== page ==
Needed funds appear to be on the way to assist our local communities with road and bridge infrastructure. According to this article from the Opelika-Auburn News, a House committee yesterday approved “an ambitious plan to pump $1 billion over the next 10 years into Alabama’s roads and bridges.” Having passed in the Senate, the bill awaits a vote before the full House and then onto the ballot for the voters to consider.
Having been legal counsel for the Clay County Commission for many years, I am particularly keen to the struggles our local governments have endured concerning the roadways in their counties. These struggles seem to have tripled this past winter. As reported in the Clay Times-Journal, over twenty roads in Clay County alone were closed earlier this spring where paved roads were beginning to break off in places where the water settled in the cracks and froze. It was further reported that “some citizens who live on closed roads were completely trapped, with no way to get in or out unless they had an ATV.”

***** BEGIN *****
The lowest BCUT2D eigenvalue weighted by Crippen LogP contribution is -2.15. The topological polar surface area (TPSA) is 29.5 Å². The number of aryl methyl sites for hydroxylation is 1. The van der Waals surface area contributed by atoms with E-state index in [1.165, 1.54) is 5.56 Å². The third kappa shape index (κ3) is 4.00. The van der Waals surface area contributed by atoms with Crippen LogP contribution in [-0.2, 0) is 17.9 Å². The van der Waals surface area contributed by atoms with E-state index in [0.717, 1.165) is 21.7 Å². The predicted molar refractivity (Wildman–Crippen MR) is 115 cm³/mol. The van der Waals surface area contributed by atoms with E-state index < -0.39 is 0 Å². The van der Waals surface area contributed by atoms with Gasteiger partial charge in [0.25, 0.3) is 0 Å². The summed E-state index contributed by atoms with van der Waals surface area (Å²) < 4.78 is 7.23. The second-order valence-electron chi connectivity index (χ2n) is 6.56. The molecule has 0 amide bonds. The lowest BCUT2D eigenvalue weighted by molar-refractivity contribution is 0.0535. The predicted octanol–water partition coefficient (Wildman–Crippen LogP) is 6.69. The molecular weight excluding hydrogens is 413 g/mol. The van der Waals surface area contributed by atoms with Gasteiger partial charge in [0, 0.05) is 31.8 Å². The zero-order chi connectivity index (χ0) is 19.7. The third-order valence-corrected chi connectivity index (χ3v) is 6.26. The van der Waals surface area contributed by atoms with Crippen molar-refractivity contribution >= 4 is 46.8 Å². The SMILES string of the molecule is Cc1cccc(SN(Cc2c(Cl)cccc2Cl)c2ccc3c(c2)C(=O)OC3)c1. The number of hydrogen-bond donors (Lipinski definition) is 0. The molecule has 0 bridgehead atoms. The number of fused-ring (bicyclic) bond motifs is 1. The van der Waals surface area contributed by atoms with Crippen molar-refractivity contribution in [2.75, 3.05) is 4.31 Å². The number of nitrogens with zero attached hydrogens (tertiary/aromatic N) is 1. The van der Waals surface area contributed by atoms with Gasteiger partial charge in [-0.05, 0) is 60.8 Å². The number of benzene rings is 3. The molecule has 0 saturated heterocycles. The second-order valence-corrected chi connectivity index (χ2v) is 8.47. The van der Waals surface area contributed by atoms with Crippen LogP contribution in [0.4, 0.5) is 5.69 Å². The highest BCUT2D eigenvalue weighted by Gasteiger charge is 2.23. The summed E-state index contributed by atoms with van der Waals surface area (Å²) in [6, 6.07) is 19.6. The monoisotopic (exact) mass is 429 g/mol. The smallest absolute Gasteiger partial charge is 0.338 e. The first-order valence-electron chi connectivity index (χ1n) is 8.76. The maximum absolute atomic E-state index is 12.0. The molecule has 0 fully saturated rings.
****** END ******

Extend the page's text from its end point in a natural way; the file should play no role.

Other counties throughout District 13 were especially hard hit this winter and early spring. Cleburne County alone suffered $1,200,000 in damage to Cleburne County roads, according to reports. The Randolph Leader advised that a church in Newell actually shut down services for over a month because of the conditions of the damaged roads.
A basic principle I learned from scouting is leave everything just as you found it: leave no trace. This is a basic principle of stewardship. Accordingly, we must leave our roadways and bridges in a better condition than we found them. The concept of stewardship must be infused back into our politics. Maintaining the current stock of roads and bridges must be a priority. We can no longer kick this issue down the road to our children.
UPDATE: The Alabama Legislature has given the go-ahead to put before voters a question about spending $1 billion on road and bridge projects throughout the state.